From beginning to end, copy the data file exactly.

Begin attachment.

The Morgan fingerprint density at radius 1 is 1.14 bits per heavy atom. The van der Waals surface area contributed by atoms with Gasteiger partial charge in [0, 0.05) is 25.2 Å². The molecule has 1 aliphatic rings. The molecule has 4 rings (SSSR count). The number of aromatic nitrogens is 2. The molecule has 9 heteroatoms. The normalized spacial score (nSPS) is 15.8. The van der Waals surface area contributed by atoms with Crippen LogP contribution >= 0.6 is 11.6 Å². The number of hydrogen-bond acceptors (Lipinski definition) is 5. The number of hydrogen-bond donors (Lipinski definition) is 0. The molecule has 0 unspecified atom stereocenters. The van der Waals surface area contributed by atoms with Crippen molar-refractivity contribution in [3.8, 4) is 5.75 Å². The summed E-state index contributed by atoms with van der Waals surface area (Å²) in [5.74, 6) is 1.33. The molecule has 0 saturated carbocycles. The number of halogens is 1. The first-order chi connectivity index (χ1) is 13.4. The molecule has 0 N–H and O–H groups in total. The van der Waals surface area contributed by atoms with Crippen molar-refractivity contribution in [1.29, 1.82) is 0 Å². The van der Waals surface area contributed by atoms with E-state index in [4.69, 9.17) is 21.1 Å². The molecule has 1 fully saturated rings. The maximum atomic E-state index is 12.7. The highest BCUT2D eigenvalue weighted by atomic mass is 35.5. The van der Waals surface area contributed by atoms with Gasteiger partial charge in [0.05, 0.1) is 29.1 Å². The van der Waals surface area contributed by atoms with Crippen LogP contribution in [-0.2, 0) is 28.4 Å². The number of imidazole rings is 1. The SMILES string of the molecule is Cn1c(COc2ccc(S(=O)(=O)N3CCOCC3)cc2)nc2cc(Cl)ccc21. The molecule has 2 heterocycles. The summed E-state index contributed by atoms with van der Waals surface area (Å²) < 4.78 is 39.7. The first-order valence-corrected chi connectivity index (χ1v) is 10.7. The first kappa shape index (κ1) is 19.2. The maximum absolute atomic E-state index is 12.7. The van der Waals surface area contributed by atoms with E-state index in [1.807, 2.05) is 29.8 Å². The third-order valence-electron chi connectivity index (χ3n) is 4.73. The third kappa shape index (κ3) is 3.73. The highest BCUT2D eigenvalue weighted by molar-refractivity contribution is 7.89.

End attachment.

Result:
The Morgan fingerprint density at radius 1 is 1.14 bits per heavy atom. The van der Waals surface area contributed by atoms with Gasteiger partial charge in [0, 0.05) is 25.2 Å². The molecule has 1 aliphatic rings. The molecule has 4 rings (SSSR count). The number of aromatic nitrogens is 2. The molecule has 9 heteroatoms. The normalized spacial score (nSPS) is 15.8. The van der Waals surface area contributed by atoms with Crippen LogP contribution >= 0.6 is 11.6 Å². The number of hydrogen-bond acceptors (Lipinski definition) is 5. The number of hydrogen-bond donors (Lipinski definition) is 0. The molecule has 0 unspecified atom stereocenters. The van der Waals surface area contributed by atoms with Crippen molar-refractivity contribution in [3.8, 4) is 5.75 Å². The summed E-state index contributed by atoms with van der Waals surface area (Å²) in [5.74, 6) is 1.33. The molecule has 0 saturated carbocycles. The number of halogens is 1. The first-order chi connectivity index (χ1) is 13.4. The molecule has 0 N–H and O–H groups in total. The van der Waals surface area contributed by atoms with Crippen molar-refractivity contribution in [1.29, 1.82) is 0 Å². The van der Waals surface area contributed by atoms with E-state index in [4.69, 9.17) is 21.1 Å². The molecule has 1 fully saturated rings. The maximum atomic E-state index is 12.7. The highest BCUT2D eigenvalue weighted by atomic mass is 35.5. The van der Waals surface area contributed by atoms with Gasteiger partial charge in [0.05, 0.1) is 29.1 Å². The van der Waals surface area contributed by atoms with Crippen LogP contribution in [-0.2, 0) is 28.4 Å². The number of imidazole rings is 1. The SMILES string of the molecule is Cn1c(COc2ccc(S(=O)(=O)N3CCOCC3)cc2)nc2cc(Cl)ccc21. The molecule has 2 heterocycles. The summed E-state index contributed by atoms with van der Waals surface area (Å²) < 4.78 is 39.7. The first-order valence-corrected chi connectivity index (χ1v) is 10.7. The first kappa shape index (κ1) is 19.2. The maximum absolute atomic E-state index is 12.7. The van der Waals surface area contributed by atoms with E-state index in [1.807, 2.05) is 29.8 Å². The third-order valence-electron chi connectivity index (χ3n) is 4.73. The third kappa shape index (κ3) is 3.73. The highest BCUT2D eigenvalue weighted by molar-refractivity contribution is 7.89.